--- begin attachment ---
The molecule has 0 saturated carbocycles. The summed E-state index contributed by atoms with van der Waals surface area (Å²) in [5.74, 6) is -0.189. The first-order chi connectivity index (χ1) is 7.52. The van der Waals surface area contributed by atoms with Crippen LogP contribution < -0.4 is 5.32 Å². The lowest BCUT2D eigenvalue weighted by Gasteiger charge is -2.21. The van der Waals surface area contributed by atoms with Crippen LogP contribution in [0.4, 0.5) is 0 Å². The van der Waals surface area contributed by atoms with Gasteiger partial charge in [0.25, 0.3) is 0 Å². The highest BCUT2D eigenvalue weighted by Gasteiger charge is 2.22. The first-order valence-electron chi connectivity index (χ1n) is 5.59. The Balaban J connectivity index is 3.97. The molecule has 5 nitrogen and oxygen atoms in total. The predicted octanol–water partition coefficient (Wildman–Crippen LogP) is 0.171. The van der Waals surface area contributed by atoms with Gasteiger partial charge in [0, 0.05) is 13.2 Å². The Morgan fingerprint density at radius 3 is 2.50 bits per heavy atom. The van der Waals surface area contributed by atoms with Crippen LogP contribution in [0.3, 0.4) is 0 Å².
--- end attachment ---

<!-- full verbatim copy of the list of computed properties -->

The molecule has 0 saturated carbocycles. The summed E-state index contributed by atoms with van der Waals surface area (Å²) in [5.74, 6) is -0.189. The first-order chi connectivity index (χ1) is 7.52. The van der Waals surface area contributed by atoms with Crippen LogP contribution < -0.4 is 5.32 Å². The lowest BCUT2D eigenvalue weighted by Gasteiger charge is -2.21. The van der Waals surface area contributed by atoms with Crippen LogP contribution in [0.4, 0.5) is 0 Å². The van der Waals surface area contributed by atoms with Gasteiger partial charge in [0.25, 0.3) is 0 Å². The highest BCUT2D eigenvalue weighted by Gasteiger charge is 2.22. The first-order valence-electron chi connectivity index (χ1n) is 5.59. The Balaban J connectivity index is 3.97. The molecule has 5 nitrogen and oxygen atoms in total. The predicted octanol–water partition coefficient (Wildman–Crippen LogP) is 0.171. The van der Waals surface area contributed by atoms with Gasteiger partial charge in [0, 0.05) is 13.2 Å². The Morgan fingerprint density at radius 3 is 2.50 bits per heavy atom. The van der Waals surface area contributed by atoms with Crippen LogP contribution in [0.3, 0.4) is 0 Å².